ComRes interviewed 2,060 British adults online between the 23rd and 26th May 2014. Data were weighted to be representative of all GB adults aged 18+. ComRes is a
Date Published: 05 Jun 2014
Categories: Education | Public and communities | Public Sector | Social | UK
One in four Britons believe that schools should have the most responsibility for setting their own curriculum, according to a new ComRes poll commissioned by political communications specialist the Whitehouse Consultancy.
The poll for the Whitehouse Consultancy found that only 24% of British adults believe that individual schools should be most responsible for what is on the curriculum. Twice as many people (49%) believe that the national Government should set what is on the curriculum, with 17% thinking it should be up to the local councils.
The findings follow countless coalition disputes over how much freedom schools should have in setting what they teach our children, following the introduction of Free Schools in 2010. Free Schools, a flagship policy of Education Secretary Michael Gove, are able to set their own curriculum, decide how best to spend funding and employ their own staff. Whilst supportive of many of the aims of Free Schools, Liberal Democrat Deputy Prime Minister Nick Clegg has questioned in the past year whether there is any point in a national curriculum, “if only a few schools have to teach it?” His Liberal Democrat colleague, and Education Minister, David Laws is also said to be critical of moves to prioritise free schools over their local authority-run counterparts.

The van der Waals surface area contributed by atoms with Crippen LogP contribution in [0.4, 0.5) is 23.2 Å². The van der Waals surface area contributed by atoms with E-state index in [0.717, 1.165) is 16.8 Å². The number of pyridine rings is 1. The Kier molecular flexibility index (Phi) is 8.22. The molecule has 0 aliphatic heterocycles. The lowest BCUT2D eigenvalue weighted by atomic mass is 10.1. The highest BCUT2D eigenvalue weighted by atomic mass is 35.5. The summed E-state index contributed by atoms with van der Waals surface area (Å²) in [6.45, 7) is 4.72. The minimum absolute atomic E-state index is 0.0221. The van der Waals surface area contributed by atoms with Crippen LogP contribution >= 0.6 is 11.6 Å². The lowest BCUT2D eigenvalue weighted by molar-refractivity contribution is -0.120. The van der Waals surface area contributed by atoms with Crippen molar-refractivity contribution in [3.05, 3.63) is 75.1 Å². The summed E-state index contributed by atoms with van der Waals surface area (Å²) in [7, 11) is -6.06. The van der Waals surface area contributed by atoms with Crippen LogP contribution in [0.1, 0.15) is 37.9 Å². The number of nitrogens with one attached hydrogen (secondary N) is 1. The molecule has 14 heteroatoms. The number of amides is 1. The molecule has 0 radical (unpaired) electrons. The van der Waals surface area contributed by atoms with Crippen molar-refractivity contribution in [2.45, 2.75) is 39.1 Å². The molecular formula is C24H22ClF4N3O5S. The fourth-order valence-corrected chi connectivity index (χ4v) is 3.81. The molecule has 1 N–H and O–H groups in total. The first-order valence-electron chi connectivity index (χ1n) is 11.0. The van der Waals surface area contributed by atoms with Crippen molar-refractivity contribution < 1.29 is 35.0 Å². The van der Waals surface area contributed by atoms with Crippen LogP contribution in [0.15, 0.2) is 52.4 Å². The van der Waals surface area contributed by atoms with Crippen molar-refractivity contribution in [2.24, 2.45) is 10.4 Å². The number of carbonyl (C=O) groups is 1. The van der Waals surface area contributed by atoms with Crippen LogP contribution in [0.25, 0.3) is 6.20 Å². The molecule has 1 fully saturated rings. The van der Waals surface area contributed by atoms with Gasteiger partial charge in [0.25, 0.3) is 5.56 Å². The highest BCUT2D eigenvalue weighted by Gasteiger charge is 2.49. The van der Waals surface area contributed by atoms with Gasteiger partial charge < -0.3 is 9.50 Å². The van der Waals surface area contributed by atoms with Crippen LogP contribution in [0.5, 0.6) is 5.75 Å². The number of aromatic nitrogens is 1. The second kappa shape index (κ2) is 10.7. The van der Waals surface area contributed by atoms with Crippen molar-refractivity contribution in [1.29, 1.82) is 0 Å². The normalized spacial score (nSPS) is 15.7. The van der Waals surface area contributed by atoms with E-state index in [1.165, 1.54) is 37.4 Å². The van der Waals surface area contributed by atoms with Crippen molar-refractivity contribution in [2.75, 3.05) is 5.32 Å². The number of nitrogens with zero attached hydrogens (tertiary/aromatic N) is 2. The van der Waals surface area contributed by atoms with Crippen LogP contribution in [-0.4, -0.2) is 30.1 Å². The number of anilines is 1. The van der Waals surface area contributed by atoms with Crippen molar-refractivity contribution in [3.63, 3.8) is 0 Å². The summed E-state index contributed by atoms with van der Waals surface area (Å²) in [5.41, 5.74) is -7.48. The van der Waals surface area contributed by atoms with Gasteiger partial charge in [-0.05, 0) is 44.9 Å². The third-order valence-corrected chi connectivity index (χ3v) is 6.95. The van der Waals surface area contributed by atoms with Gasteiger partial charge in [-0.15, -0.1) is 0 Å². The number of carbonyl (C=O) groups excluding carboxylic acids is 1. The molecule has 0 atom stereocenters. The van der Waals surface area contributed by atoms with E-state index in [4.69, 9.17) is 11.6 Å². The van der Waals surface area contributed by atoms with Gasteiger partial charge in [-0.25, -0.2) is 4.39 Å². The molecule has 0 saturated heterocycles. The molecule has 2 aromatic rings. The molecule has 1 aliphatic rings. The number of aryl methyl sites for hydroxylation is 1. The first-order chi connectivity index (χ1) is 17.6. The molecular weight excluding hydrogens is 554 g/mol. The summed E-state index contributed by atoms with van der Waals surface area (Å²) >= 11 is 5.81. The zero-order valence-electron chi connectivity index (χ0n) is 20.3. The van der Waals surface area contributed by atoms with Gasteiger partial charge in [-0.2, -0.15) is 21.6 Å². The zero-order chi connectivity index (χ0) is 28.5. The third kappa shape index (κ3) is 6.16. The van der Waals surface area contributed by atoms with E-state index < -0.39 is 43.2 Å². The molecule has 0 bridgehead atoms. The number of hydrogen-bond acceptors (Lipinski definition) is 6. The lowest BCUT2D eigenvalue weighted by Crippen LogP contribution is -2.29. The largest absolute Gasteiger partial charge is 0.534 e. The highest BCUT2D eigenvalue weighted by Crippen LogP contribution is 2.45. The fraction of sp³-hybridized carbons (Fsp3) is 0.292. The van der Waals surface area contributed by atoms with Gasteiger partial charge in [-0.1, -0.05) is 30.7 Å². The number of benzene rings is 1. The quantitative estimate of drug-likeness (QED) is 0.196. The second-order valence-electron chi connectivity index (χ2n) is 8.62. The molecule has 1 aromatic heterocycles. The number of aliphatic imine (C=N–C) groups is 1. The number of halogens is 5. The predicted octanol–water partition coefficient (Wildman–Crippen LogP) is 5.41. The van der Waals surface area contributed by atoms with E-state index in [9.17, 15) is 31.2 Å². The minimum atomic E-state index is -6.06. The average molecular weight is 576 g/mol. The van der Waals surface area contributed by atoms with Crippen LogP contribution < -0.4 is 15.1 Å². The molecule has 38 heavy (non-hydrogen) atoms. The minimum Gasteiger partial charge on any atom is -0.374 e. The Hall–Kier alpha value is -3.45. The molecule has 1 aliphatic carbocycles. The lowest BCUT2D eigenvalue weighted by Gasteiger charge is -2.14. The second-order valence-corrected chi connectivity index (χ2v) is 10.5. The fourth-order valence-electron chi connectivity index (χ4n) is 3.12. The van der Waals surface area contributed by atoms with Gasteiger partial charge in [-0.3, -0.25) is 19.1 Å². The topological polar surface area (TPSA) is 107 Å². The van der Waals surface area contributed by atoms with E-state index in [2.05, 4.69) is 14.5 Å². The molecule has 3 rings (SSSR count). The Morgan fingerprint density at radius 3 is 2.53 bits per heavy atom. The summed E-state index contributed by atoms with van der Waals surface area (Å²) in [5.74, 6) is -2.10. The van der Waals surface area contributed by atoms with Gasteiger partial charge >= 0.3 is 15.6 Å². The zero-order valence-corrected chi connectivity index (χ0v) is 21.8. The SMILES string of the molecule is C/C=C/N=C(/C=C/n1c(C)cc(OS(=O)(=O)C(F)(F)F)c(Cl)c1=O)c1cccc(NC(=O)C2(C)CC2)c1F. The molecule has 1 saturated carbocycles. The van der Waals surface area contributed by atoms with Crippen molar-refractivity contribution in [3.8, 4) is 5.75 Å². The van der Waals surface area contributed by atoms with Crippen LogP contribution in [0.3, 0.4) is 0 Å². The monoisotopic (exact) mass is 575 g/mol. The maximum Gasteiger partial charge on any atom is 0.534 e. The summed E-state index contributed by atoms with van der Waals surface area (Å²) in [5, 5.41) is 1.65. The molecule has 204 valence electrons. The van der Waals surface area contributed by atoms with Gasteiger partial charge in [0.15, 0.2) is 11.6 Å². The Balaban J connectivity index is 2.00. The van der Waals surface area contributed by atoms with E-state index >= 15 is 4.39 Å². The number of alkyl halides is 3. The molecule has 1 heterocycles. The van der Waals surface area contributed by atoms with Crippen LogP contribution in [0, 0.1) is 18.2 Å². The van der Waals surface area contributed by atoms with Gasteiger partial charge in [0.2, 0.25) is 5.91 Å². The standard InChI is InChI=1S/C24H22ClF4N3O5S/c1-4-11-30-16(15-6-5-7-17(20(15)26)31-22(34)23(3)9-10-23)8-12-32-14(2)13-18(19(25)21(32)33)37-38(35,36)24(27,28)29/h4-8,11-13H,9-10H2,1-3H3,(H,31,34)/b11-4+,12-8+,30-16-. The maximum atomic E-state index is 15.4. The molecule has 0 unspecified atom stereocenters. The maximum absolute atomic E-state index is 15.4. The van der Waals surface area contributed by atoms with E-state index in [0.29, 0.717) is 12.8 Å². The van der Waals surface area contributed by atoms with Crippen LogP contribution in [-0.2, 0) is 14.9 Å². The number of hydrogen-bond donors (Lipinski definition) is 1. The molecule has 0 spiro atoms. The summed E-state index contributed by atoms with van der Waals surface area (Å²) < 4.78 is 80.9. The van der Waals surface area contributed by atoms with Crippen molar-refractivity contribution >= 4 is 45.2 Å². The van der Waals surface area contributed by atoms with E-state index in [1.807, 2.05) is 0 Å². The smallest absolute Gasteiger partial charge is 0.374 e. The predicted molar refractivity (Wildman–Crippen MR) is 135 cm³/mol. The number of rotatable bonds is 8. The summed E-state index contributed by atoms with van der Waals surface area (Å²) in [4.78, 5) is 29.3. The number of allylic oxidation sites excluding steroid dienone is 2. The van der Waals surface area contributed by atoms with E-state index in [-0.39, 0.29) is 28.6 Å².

The survey for the Whitehouse Consultancy also found that one in three Britons support the national Government in setting how much a school pays its staff (35%), with only 26% believing that individual schools bear most responsibility for setting the pay of its teachers and head teacher. Twenty nine per cent of those surveyed called for the local council to be most responsible for schools’ pay structures.
Nearly half (47%) did believe, however, that schools should be most responsible for deciding how much time is spent on extra-curricular activities such as sports and music, with only 23% believing that this should be the responsibility of the Government.